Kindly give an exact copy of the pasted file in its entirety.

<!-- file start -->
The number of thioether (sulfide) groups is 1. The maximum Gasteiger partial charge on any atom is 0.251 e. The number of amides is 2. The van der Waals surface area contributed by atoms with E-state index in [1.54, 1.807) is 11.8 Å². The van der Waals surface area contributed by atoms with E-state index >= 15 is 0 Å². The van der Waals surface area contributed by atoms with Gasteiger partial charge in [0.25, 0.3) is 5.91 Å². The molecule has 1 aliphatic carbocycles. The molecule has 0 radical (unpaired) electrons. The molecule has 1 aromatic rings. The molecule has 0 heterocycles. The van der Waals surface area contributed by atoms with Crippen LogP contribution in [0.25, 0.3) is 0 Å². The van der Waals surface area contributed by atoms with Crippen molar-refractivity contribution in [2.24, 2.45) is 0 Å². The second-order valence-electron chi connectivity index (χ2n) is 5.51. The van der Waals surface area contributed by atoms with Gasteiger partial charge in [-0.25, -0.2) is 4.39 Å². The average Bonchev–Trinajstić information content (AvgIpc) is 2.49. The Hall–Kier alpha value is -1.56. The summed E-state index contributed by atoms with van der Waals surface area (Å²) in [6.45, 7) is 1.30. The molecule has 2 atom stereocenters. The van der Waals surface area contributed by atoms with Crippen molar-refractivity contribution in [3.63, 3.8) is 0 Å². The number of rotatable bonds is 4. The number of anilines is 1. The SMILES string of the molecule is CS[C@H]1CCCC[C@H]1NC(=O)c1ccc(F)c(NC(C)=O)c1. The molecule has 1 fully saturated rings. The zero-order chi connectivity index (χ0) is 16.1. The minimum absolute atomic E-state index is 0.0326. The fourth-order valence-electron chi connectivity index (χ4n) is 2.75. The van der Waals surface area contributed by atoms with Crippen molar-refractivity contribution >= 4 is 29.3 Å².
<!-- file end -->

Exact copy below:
The number of thioether (sulfide) groups is 1. The maximum Gasteiger partial charge on any atom is 0.251 e. The number of amides is 2. The van der Waals surface area contributed by atoms with E-state index in [1.54, 1.807) is 11.8 Å². The van der Waals surface area contributed by atoms with E-state index >= 15 is 0 Å². The van der Waals surface area contributed by atoms with Gasteiger partial charge in [0.25, 0.3) is 5.91 Å². The molecule has 1 aliphatic carbocycles. The molecule has 0 radical (unpaired) electrons. The molecule has 1 aromatic rings. The molecule has 0 heterocycles. The van der Waals surface area contributed by atoms with Crippen LogP contribution in [0.25, 0.3) is 0 Å². The van der Waals surface area contributed by atoms with Crippen molar-refractivity contribution in [2.24, 2.45) is 0 Å². The second-order valence-electron chi connectivity index (χ2n) is 5.51. The van der Waals surface area contributed by atoms with Gasteiger partial charge in [-0.25, -0.2) is 4.39 Å². The average Bonchev–Trinajstić information content (AvgIpc) is 2.49. The Hall–Kier alpha value is -1.56. The summed E-state index contributed by atoms with van der Waals surface area (Å²) in [6.45, 7) is 1.30. The molecule has 2 atom stereocenters. The van der Waals surface area contributed by atoms with Crippen molar-refractivity contribution in [3.63, 3.8) is 0 Å². The number of rotatable bonds is 4. The number of anilines is 1. The SMILES string of the molecule is CS[C@H]1CCCC[C@H]1NC(=O)c1ccc(F)c(NC(C)=O)c1. The molecule has 1 fully saturated rings. The zero-order chi connectivity index (χ0) is 16.1. The minimum absolute atomic E-state index is 0.0326. The fourth-order valence-electron chi connectivity index (χ4n) is 2.75. The van der Waals surface area contributed by atoms with Crippen molar-refractivity contribution >= 4 is 29.3 Å².